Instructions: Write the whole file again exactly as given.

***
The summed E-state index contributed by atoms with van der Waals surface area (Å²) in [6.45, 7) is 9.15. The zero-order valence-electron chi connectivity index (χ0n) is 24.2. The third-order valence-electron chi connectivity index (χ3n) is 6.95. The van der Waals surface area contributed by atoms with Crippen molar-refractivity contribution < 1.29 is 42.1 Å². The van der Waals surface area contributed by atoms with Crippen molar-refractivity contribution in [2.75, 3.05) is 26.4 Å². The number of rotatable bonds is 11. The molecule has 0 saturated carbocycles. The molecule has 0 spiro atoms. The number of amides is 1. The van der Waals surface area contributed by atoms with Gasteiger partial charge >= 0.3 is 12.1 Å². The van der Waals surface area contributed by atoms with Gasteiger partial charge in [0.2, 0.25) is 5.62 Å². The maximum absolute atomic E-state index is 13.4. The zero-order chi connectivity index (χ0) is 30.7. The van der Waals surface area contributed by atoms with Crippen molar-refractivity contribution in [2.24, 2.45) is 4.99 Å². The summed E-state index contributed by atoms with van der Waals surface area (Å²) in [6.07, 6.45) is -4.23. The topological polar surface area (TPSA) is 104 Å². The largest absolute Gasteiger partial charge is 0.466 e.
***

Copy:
The summed E-state index contributed by atoms with van der Waals surface area (Å²) in [6.45, 7) is 9.15. The zero-order valence-electron chi connectivity index (χ0n) is 24.2. The third-order valence-electron chi connectivity index (χ3n) is 6.95. The van der Waals surface area contributed by atoms with Crippen molar-refractivity contribution < 1.29 is 42.1 Å². The van der Waals surface area contributed by atoms with Crippen molar-refractivity contribution in [2.75, 3.05) is 26.4 Å². The number of rotatable bonds is 11. The molecule has 0 saturated carbocycles. The molecule has 0 spiro atoms. The number of amides is 1. The van der Waals surface area contributed by atoms with Gasteiger partial charge >= 0.3 is 12.1 Å². The van der Waals surface area contributed by atoms with Gasteiger partial charge in [0.2, 0.25) is 5.62 Å². The maximum absolute atomic E-state index is 13.4. The zero-order chi connectivity index (χ0) is 30.7. The van der Waals surface area contributed by atoms with Crippen molar-refractivity contribution in [2.24, 2.45) is 4.99 Å². The summed E-state index contributed by atoms with van der Waals surface area (Å²) in [6.07, 6.45) is -4.23. The topological polar surface area (TPSA) is 104 Å². The largest absolute Gasteiger partial charge is 0.466 e.